The Royal Family don’t often talk too much about their private lives – so, when we get a little nugget, we have to fill in the blanks ourselves.
Take this exchange between Queen Elizabeth II and a member of the public, for example.
The Queen asked a 10-year-old girl if she looked after her little sister, to which her mum responded: “It’s more like the other way around.”
Her Majesty replied: “It’s like that with Charlotte and George.”
Suddenly, Princess Charlotte was deemed ‘bossy’ or ‘the boss’ of her elder brother by numerous news outlets, something initially questioned by The Huffington Post UK.
Their piece argued that we rarely hear little boys (or even grown-up boys) described as ‘bossy’ – and that if Princess Charlotte were a boy, everyone would be spinning this quote to mean she’s simply showing early signs of leadership skills.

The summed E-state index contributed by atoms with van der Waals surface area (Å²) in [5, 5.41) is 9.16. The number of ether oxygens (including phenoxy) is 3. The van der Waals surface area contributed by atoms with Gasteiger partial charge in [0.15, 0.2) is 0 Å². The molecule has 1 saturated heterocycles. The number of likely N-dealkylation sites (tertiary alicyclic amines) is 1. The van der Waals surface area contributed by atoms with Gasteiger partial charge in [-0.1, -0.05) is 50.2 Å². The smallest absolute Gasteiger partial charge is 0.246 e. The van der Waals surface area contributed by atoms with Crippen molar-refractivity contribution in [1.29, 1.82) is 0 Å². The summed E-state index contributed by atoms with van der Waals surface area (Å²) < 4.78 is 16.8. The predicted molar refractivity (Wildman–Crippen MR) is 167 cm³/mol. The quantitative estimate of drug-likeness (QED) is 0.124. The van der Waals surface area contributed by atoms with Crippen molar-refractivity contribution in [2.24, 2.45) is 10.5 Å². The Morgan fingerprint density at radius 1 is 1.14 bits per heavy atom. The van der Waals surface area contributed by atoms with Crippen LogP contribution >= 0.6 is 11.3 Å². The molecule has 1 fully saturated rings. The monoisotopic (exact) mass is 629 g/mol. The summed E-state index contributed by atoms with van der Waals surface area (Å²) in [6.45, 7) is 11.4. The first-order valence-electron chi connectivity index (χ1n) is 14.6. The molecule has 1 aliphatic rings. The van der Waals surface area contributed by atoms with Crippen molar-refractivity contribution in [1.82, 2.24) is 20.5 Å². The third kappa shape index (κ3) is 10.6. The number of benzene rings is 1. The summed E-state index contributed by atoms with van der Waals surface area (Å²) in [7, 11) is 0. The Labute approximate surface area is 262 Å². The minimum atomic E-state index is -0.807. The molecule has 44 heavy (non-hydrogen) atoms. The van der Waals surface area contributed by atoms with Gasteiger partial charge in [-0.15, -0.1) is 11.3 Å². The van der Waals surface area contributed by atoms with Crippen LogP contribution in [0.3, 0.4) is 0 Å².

(Leadership skills that’ll come in handy, given that she’ll have an important role to play in the public eye as she grows.)
We have to say, we can’t not agree with that. However, we do also wonder whether how you feel about the word personally plays a role.
For example, one of the mums on our team admitted she’d be a tad annoyed if someone called her 6-year-old daughter ‘bossy’, because she knows that a boy with the same personality wouldn’t get the same name.
On the other hand, one of our team has always been described as ‘bossy’ – she was very confident as a little girl – and she’s always embraced it as part of her personality.
She quite likes it about herself, too. I’m bossy, deal with it. She doesn’t personally feel like it’s one of her negative traits.
Share your thoughts
Would you like it if someone called your toddler girl ‘bossy’? And would you actively try to avoid words like these?
Let us know on Facebook or in the comments below.